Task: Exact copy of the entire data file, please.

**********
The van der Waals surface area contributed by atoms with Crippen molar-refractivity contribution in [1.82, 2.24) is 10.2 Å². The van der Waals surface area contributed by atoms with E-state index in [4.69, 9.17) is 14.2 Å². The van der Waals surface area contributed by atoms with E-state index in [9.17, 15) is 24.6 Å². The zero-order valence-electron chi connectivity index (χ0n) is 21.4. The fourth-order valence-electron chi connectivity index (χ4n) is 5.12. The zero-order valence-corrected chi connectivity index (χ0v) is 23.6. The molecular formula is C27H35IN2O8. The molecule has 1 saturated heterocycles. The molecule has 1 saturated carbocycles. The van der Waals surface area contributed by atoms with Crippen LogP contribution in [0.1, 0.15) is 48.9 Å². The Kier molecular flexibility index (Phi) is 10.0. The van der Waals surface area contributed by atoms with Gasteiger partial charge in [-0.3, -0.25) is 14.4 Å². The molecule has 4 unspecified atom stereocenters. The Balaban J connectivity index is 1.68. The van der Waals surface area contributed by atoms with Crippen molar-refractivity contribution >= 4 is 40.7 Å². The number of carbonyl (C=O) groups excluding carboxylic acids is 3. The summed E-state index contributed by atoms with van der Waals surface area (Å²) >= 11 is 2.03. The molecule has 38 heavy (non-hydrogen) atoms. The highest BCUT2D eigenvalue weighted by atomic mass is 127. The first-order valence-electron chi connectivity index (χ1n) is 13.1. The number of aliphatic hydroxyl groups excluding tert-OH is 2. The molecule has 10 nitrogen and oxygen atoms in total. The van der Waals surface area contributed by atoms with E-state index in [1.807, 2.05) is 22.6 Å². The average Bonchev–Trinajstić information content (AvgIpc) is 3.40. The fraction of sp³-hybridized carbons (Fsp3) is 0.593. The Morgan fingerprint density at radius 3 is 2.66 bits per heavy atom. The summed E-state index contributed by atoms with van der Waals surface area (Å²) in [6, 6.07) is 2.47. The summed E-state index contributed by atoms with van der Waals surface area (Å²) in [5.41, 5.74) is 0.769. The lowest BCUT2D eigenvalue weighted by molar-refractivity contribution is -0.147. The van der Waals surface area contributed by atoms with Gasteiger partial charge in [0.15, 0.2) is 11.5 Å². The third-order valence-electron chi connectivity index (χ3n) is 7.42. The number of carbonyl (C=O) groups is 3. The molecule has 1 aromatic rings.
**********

The van der Waals surface area contributed by atoms with Crippen molar-refractivity contribution in [1.82, 2.24) is 10.2 Å². The van der Waals surface area contributed by atoms with E-state index in [4.69, 9.17) is 14.2 Å². The van der Waals surface area contributed by atoms with E-state index in [9.17, 15) is 24.6 Å². The zero-order valence-electron chi connectivity index (χ0n) is 21.4. The fourth-order valence-electron chi connectivity index (χ4n) is 5.12. The zero-order valence-corrected chi connectivity index (χ0v) is 23.6. The molecular formula is C27H35IN2O8. The molecule has 1 saturated heterocycles. The molecule has 1 saturated carbocycles. The van der Waals surface area contributed by atoms with Crippen LogP contribution in [0.1, 0.15) is 48.9 Å². The Kier molecular flexibility index (Phi) is 10.0. The van der Waals surface area contributed by atoms with Gasteiger partial charge in [-0.3, -0.25) is 14.4 Å². The molecule has 4 unspecified atom stereocenters. The Balaban J connectivity index is 1.68. The van der Waals surface area contributed by atoms with Crippen molar-refractivity contribution >= 4 is 40.7 Å². The number of carbonyl (C=O) groups excluding carboxylic acids is 3. The summed E-state index contributed by atoms with van der Waals surface area (Å²) >= 11 is 2.03. The molecule has 38 heavy (non-hydrogen) atoms. The highest BCUT2D eigenvalue weighted by atomic mass is 127. The first-order valence-electron chi connectivity index (χ1n) is 13.1. The number of aliphatic hydroxyl groups excluding tert-OH is 2. The molecule has 10 nitrogen and oxygen atoms in total. The van der Waals surface area contributed by atoms with E-state index in [1.807, 2.05) is 22.6 Å². The average Bonchev–Trinajstić information content (AvgIpc) is 3.40. The fraction of sp³-hybridized carbons (Fsp3) is 0.593. The Morgan fingerprint density at radius 3 is 2.66 bits per heavy atom. The summed E-state index contributed by atoms with van der Waals surface area (Å²) in [6, 6.07) is 2.47. The summed E-state index contributed by atoms with van der Waals surface area (Å²) in [5.41, 5.74) is 0.769. The lowest BCUT2D eigenvalue weighted by molar-refractivity contribution is -0.147. The van der Waals surface area contributed by atoms with Gasteiger partial charge in [0.15, 0.2) is 11.5 Å². The third-order valence-electron chi connectivity index (χ3n) is 7.42. The number of carbonyl (C=O) groups is 3. The molecule has 1 aromatic rings.